Sunday, March 24, 2019

Espacement: Geometry of the Interstice in Literary Theory

Filed under: General — Tags: , , , , — m759 @ 3:28 AM

"You said something about the significance of spaces between
elements being repeated. Not only the element itself being repeated,
but the space between. I'm very interested in the space between.
That is where we come together." — Peter Eisenman, 1982


Parrhesia  No. 3 • 2007 • 22–32

(Up) Against the (In) Between: Interstitial Spatiality
in Genet and Derrida

by Clare Blackburne

Blackburne — www.parrhesiajournal.org 24 —

"The excessive notion of espacement  as the resurgent spatiality of that which is supposedly ‘without space’ (most notably, writing), alerts us to the highly dynamic nature of the interstice – a movement whose discontinuous and ‘aberrant’ nature requires further analysis."

Blackburne — www.parrhesiajournal.org 25 —

"Espacement  also evokes the ambiguous figure of the interstice, and is related to the equally complex derridean notions of chora , différance , the trace and the supplement. Derrida’s reading of the Platonic chora  in Chora L Works  (a series of discussions with the architect Peter Eisenman) as something which defies the logics of non-contradiction and binarity, implies the internal heterogeneity and instability of all structures, neither ‘sensible’ nor ‘intelligible’ but a third genus which escapes conceptual capture.25 Crucially, chora , spacing, dissemination and différance  are highly dynamic concepts, involving hybridity, an ongoing ‘corruption’ of categories, and a ‘bastard reasoning.’26 Derrida identification of différance  in Margins of  Philosophy , as an ‘unappropriable excess’ that operates through spacing as ‘the becoming-space of time or the becoming-time of space,’27 chimes with his description of chora  as an ‘unidentifiable excess’ that is ‘the spacing which is the condition for everything to take place,’ opening up the interval as the plurivocity of writing in defiance of ‘origin’ and ‘essence.’28  In this unfolding of différance , spacing  ‘insinuates  into  presence an  interval,’29 again alerting us to the crucial role of the interstice in deconstruction, and, as Derrida observes  in Positions ,  its  impact  as  ‘a movement,  a  displacement  that  indicates  an  irreducible alterity’: ‘Spacing is the impossibility for an identity to be closed on itself, on the inside of its proper interiority, or on its coincidence with itself. The irreducibility of spacing is the irreducibility of the other.’30"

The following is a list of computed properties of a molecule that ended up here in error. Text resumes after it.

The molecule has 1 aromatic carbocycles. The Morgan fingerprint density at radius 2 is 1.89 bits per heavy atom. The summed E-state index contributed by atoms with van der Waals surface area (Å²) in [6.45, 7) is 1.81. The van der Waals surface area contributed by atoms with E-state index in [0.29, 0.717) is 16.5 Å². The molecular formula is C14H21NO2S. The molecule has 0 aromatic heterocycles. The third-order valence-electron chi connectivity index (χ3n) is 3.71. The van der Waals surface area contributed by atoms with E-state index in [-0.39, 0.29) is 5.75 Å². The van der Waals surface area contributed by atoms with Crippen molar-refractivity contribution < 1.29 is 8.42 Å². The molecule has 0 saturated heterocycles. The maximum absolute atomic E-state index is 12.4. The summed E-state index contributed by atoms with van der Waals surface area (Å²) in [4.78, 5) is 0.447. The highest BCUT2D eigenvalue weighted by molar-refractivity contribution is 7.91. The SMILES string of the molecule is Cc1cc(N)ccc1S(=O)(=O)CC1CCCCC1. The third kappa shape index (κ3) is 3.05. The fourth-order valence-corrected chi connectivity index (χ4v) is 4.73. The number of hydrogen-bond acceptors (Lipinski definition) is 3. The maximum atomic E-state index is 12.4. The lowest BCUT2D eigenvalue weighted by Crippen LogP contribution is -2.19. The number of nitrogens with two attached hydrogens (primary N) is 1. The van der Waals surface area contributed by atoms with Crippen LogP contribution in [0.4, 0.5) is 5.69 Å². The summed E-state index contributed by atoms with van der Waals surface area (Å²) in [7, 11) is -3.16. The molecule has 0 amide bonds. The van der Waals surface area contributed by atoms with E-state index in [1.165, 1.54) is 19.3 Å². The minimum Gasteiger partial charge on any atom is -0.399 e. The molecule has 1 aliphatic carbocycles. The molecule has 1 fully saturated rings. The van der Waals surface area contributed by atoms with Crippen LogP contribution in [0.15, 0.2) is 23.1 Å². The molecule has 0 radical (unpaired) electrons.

25. Quoted in Jeffrey Kipnis and Thomas Leeser, eds., 
Chora L Works. Jacques Derrida and Peter Eisenman  
(New York: The Monacelli Press, 1997), 15.

26. Ibid, 25.

27. Derrida, Margins of Philosophy.
(Brighton: The Harvester Press, 1982), 6 and 13.

28. Derrida, Chora L Works , 19 and 10.

29. Ibid, 203.

30. Derrida, Positions , 94.

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